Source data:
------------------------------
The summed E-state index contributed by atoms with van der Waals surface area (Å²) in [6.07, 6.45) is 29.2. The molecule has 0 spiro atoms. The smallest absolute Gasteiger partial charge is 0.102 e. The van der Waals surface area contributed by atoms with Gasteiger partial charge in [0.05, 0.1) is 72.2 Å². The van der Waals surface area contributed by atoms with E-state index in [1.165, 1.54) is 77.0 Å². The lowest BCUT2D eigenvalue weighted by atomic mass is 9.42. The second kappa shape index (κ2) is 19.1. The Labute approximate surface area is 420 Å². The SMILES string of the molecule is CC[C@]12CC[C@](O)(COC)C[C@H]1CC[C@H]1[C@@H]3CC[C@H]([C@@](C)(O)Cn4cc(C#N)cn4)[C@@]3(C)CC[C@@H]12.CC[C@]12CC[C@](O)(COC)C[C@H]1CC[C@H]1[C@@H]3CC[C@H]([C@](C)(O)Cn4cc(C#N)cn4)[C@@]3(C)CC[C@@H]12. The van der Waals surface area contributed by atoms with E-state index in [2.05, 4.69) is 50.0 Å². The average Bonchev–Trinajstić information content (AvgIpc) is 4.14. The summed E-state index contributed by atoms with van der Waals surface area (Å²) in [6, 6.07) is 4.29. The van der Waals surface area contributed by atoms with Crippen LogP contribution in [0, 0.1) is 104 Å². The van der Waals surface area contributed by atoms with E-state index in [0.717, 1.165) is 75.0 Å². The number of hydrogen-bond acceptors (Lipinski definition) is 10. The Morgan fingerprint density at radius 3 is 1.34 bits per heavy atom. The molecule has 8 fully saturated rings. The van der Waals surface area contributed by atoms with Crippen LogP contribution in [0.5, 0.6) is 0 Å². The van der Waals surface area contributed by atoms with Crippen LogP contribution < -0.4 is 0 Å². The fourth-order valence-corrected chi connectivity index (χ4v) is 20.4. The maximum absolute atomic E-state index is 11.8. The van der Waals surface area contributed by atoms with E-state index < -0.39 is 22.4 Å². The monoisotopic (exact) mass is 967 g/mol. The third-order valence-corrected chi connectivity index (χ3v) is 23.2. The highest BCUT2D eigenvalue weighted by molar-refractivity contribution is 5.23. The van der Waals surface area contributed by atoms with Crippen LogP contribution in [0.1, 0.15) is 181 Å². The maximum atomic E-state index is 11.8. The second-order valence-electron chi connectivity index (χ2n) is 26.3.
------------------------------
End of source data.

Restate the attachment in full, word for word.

The summed E-state index contributed by atoms with van der Waals surface area (Å²) in [6.07, 6.45) is 29.2. The molecule has 0 spiro atoms. The smallest absolute Gasteiger partial charge is 0.102 e. The van der Waals surface area contributed by atoms with Gasteiger partial charge in [0.05, 0.1) is 72.2 Å². The van der Waals surface area contributed by atoms with E-state index in [1.165, 1.54) is 77.0 Å². The lowest BCUT2D eigenvalue weighted by atomic mass is 9.42. The second kappa shape index (κ2) is 19.1. The Labute approximate surface area is 420 Å². The SMILES string of the molecule is CC[C@]12CC[C@](O)(COC)C[C@H]1CC[C@H]1[C@@H]3CC[C@H]([C@@](C)(O)Cn4cc(C#N)cn4)[C@@]3(C)CC[C@@H]12.CC[C@]12CC[C@](O)(COC)C[C@H]1CC[C@H]1[C@@H]3CC[C@H]([C@](C)(O)Cn4cc(C#N)cn4)[C@@]3(C)CC[C@@H]12. The van der Waals surface area contributed by atoms with E-state index in [2.05, 4.69) is 50.0 Å². The average Bonchev–Trinajstić information content (AvgIpc) is 4.14. The summed E-state index contributed by atoms with van der Waals surface area (Å²) in [6, 6.07) is 4.29. The van der Waals surface area contributed by atoms with Crippen LogP contribution in [0, 0.1) is 104 Å². The van der Waals surface area contributed by atoms with E-state index in [0.717, 1.165) is 75.0 Å². The number of hydrogen-bond acceptors (Lipinski definition) is 10. The Morgan fingerprint density at radius 3 is 1.34 bits per heavy atom. The molecule has 8 fully saturated rings. The van der Waals surface area contributed by atoms with Crippen LogP contribution in [0.5, 0.6) is 0 Å². The van der Waals surface area contributed by atoms with Crippen LogP contribution < -0.4 is 0 Å². The fourth-order valence-corrected chi connectivity index (χ4v) is 20.4. The maximum absolute atomic E-state index is 11.8. The van der Waals surface area contributed by atoms with E-state index < -0.39 is 22.4 Å². The monoisotopic (exact) mass is 967 g/mol. The third-order valence-corrected chi connectivity index (χ3v) is 23.2. The highest BCUT2D eigenvalue weighted by molar-refractivity contribution is 5.23. The van der Waals surface area contributed by atoms with Crippen LogP contribution in [0.1, 0.15) is 181 Å². The maximum atomic E-state index is 11.8. The second-order valence-electron chi connectivity index (χ2n) is 26.3.